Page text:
Instead of slackening, this conflict had grown in intensity over the years until the Osage were being forced to retreat south across northern Missouri beyond the Missouri River. Still unfriendly with the British, the Kickapoo had maintained their ties with the French traders who were located west of the Mississippi in Spanish Missouri, Louisiana having been given to Spain in 1763. Competition between rival traders meant, however, that the Kickapoo and their allies would be well armed, and neither the French, Spanish, nor British could cut the trade to stop the warfare. In 1763, a group of Kickapoo moved across the Mississippi and established a village just north of St. Louis. Supported by their relatives in Illinois, the Kickapoo used this as a base to attack the Osage villages in central Missouri.

During one raid in 1800, the Kickapoo destroyed a village of the Little Osage on the Missouri River and killed 50 of their warriors. By the spring of 1786, almost 400 Americans were living in southern Indiana scattered among the French near Vincennes on the lower Wabash. After increasing tension and several confrontations, a large war party of 400-700 Kickapoo and Miami arrived at Vincennes in July and announced to the French they had come to kill all the Americans. The French stalled and finally managed to get them to arrange a truce. The Kickapoo and Miami left, but the Americans forted-up under the leadership of Daniel Sullivan and sent south to Kentucky for help.

A war party of 300 Kickapoo warriors attacked an army convoy near the mouth of the Wabash and inflicted heavy casualties. In Ohio, soldiers building a council house for the treaty meeting were attacked during July. When the Treaty of Fort Harmar was finally signed in January 1789, it placed the boundary on the Muskingum. That summer Patrick Brown’s Kentucky militia retaliated by attacking the Kickapoo and Miami villages along the lower Wabash. The fighting spread to the Illinois country when the Kickapoo and Piankashaw moved west to the vicinity of Kaskaskia and began raiding American settlements in the area.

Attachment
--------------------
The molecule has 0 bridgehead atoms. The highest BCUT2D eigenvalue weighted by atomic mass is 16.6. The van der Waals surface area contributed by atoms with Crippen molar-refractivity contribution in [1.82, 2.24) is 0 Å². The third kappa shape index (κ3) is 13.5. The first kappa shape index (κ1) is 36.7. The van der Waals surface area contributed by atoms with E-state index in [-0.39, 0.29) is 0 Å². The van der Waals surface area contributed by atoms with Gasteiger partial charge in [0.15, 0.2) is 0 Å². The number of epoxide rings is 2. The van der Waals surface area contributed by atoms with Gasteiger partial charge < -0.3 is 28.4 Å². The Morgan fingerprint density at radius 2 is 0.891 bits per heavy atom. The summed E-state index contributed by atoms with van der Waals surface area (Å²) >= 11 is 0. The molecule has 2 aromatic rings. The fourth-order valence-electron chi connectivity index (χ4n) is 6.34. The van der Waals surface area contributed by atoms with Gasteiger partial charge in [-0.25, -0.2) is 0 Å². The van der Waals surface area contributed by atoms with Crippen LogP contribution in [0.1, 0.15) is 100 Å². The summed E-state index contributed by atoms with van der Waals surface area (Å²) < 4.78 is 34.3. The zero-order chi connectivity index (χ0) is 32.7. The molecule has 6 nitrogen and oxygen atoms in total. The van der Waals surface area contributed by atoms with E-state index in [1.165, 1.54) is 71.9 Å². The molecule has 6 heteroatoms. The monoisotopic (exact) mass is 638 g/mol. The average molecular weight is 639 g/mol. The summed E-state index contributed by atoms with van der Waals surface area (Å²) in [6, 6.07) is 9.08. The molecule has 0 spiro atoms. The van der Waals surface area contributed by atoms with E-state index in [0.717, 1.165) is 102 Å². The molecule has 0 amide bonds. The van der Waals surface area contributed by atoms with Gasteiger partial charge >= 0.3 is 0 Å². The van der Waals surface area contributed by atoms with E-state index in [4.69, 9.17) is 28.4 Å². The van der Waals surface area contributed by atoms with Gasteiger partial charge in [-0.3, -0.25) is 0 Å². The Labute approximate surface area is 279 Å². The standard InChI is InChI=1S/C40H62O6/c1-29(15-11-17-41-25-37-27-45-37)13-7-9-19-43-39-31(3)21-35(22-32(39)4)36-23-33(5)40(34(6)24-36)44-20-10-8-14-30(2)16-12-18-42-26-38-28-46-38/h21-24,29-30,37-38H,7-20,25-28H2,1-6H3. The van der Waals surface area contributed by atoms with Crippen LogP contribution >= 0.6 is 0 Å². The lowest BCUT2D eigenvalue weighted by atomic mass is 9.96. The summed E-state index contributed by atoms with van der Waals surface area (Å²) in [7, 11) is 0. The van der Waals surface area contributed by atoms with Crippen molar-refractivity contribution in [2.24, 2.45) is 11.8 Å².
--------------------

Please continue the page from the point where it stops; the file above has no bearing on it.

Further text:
With the renewal of warfare, the militant Miami and Shawnee began to dominate the meetings of the alliance. The Kickapoo, Wia, and Piankashaw supported this and deferred to the leadership of the Miami war chief Little Turtle. At this point, the Americans decided to use force. At the beginning of Little Turtle’s War (1790-94), Major John Hamtramck attacked the Wabash villages, but Josiah Harmar’s army was soundly defeated (200 casualties) by Little Turtle and the alliance in October 1790. The following year Little Turtle led the alliance to its greatest victory when they nearly annihilated Arthur St. Clair’s expedition in western Ohio – the greatest Native American victory over an American army (600 killed, 400 wounded). With the other tribes of the alliance, the Kickapoo signed and ceded all of Ohio except the northwest.

Disillusionment, social disintegration, and breakdown of tribal authority followed defeat. The last groups of Mascouten disappeared about this time and apparently were absorbed by the Kickapoo. It was not until 1819 that the Americans got down to the real business of taking the Kickapoo’s land and moving them west of the Mississippi. By 1832 only 600 of the estimated 2,000 Kickapoo were actually in Missouri. With continuous problems with the Osage and white squatters, they petitioned the government to sell their Missouri lands and move them to Kansas.

In October near St. Louis, the Kickapoo signed the Treaty of Castor Hill ceding their Missouri lands in exchange for 1200 square miles in northeast Kansas, $50,000 in goods, and services, and an annual annuity of $5,000. This time it did not take the army to make the Kickapoo move. While the Kickapoo did not accept Christianity outright, they adapted some of it to their own ways. The Kickapoo Prophet, Kenekuk (Keeannehuh) adopted many Christian teachings he had learned from American missionaries and built a large following among the Kickapoo.